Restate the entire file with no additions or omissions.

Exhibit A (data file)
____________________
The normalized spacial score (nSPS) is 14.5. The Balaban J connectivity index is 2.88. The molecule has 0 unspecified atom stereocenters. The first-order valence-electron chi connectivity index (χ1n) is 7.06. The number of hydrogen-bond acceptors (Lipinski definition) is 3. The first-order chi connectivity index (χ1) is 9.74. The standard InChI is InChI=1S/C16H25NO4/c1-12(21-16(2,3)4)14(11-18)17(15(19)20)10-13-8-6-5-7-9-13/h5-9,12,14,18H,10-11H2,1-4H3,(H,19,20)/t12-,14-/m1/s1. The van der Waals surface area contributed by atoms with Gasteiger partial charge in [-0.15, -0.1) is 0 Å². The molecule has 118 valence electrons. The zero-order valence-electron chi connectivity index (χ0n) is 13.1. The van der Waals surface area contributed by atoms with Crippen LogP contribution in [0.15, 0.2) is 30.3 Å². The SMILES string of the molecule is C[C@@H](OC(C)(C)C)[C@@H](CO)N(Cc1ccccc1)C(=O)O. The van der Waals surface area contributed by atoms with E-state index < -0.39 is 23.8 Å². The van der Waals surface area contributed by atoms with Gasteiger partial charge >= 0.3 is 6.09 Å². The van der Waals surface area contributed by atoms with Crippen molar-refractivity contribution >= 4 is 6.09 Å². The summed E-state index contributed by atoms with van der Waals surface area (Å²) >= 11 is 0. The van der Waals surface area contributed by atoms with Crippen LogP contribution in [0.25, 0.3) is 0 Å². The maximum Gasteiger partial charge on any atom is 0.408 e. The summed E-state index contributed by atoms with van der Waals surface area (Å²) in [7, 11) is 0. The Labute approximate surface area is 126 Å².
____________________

The normalized spacial score (nSPS) is 14.5. The Balaban J connectivity index is 2.88. The molecule has 0 unspecified atom stereocenters. The first-order valence-electron chi connectivity index (χ1n) is 7.06. The number of hydrogen-bond acceptors (Lipinski definition) is 3. The first-order chi connectivity index (χ1) is 9.74. The standard InChI is InChI=1S/C16H25NO4/c1-12(21-16(2,3)4)14(11-18)17(15(19)20)10-13-8-6-5-7-9-13/h5-9,12,14,18H,10-11H2,1-4H3,(H,19,20)/t12-,14-/m1/s1. The van der Waals surface area contributed by atoms with Gasteiger partial charge in [-0.15, -0.1) is 0 Å². The molecule has 118 valence electrons. The zero-order valence-electron chi connectivity index (χ0n) is 13.1. The van der Waals surface area contributed by atoms with Crippen LogP contribution in [0.15, 0.2) is 30.3 Å². The SMILES string of the molecule is C[C@@H](OC(C)(C)C)[C@@H](CO)N(Cc1ccccc1)C(=O)O. The van der Waals surface area contributed by atoms with E-state index < -0.39 is 23.8 Å². The van der Waals surface area contributed by atoms with Gasteiger partial charge >= 0.3 is 6.09 Å². The van der Waals surface area contributed by atoms with Crippen molar-refractivity contribution >= 4 is 6.09 Å². The summed E-state index contributed by atoms with van der Waals surface area (Å²) >= 11 is 0. The van der Waals surface area contributed by atoms with Crippen LogP contribution in [0.25, 0.3) is 0 Å². The maximum Gasteiger partial charge on any atom is 0.408 e. The summed E-state index contributed by atoms with van der Waals surface area (Å²) in [7, 11) is 0. The Labute approximate surface area is 126 Å².